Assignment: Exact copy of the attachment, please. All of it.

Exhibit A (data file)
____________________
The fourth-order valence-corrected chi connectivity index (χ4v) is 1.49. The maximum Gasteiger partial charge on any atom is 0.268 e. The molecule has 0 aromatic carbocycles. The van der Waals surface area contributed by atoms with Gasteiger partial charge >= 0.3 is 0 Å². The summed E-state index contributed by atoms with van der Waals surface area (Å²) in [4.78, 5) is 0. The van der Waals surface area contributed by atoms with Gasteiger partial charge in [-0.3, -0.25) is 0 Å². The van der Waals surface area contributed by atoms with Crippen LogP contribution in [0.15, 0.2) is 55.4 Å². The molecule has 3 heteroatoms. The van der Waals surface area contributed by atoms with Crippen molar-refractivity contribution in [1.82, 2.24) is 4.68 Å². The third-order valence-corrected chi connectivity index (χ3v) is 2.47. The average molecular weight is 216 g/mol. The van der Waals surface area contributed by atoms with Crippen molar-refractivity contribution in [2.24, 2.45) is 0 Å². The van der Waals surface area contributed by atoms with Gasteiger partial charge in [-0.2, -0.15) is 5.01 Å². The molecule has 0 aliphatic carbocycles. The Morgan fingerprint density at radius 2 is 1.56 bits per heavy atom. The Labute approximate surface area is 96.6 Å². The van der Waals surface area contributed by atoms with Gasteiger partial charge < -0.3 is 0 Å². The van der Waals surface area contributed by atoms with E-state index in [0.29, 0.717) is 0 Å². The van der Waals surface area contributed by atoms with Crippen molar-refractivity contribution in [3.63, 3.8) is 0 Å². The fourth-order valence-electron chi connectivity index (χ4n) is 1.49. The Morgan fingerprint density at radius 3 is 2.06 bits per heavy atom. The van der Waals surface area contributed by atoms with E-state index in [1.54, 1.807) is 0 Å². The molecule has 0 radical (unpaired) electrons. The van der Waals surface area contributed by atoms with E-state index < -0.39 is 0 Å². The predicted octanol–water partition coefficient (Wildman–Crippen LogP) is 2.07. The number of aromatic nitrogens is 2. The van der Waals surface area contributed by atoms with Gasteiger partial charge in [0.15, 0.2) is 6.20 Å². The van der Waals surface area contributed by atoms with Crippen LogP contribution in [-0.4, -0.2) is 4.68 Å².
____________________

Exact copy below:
The fourth-order valence-corrected chi connectivity index (χ4v) is 1.49. The maximum Gasteiger partial charge on any atom is 0.268 e. The molecule has 0 aromatic carbocycles. The van der Waals surface area contributed by atoms with Gasteiger partial charge >= 0.3 is 0 Å². The summed E-state index contributed by atoms with van der Waals surface area (Å²) in [4.78, 5) is 0. The van der Waals surface area contributed by atoms with Gasteiger partial charge in [-0.3, -0.25) is 0 Å². The van der Waals surface area contributed by atoms with Crippen LogP contribution in [0.15, 0.2) is 55.4 Å². The molecule has 3 heteroatoms. The van der Waals surface area contributed by atoms with Crippen molar-refractivity contribution in [1.82, 2.24) is 4.68 Å². The third-order valence-corrected chi connectivity index (χ3v) is 2.47. The average molecular weight is 216 g/mol. The van der Waals surface area contributed by atoms with Crippen molar-refractivity contribution in [2.24, 2.45) is 0 Å². The van der Waals surface area contributed by atoms with Gasteiger partial charge in [-0.2, -0.15) is 5.01 Å². The molecule has 0 aliphatic carbocycles. The Morgan fingerprint density at radius 2 is 1.56 bits per heavy atom. The Labute approximate surface area is 96.6 Å². The van der Waals surface area contributed by atoms with Gasteiger partial charge < -0.3 is 0 Å². The van der Waals surface area contributed by atoms with E-state index in [0.29, 0.717) is 0 Å². The van der Waals surface area contributed by atoms with Crippen molar-refractivity contribution in [3.63, 3.8) is 0 Å². The fourth-order valence-electron chi connectivity index (χ4n) is 1.49. The Morgan fingerprint density at radius 3 is 2.06 bits per heavy atom. The van der Waals surface area contributed by atoms with E-state index in [1.54, 1.807) is 0 Å². The molecule has 0 radical (unpaired) electrons. The van der Waals surface area contributed by atoms with E-state index < -0.39 is 0 Å². The predicted octanol–water partition coefficient (Wildman–Crippen LogP) is 2.07. The number of aromatic nitrogens is 2. The van der Waals surface area contributed by atoms with Gasteiger partial charge in [0.15, 0.2) is 6.20 Å². The van der Waals surface area contributed by atoms with Crippen LogP contribution in [-0.4, -0.2) is 4.68 Å².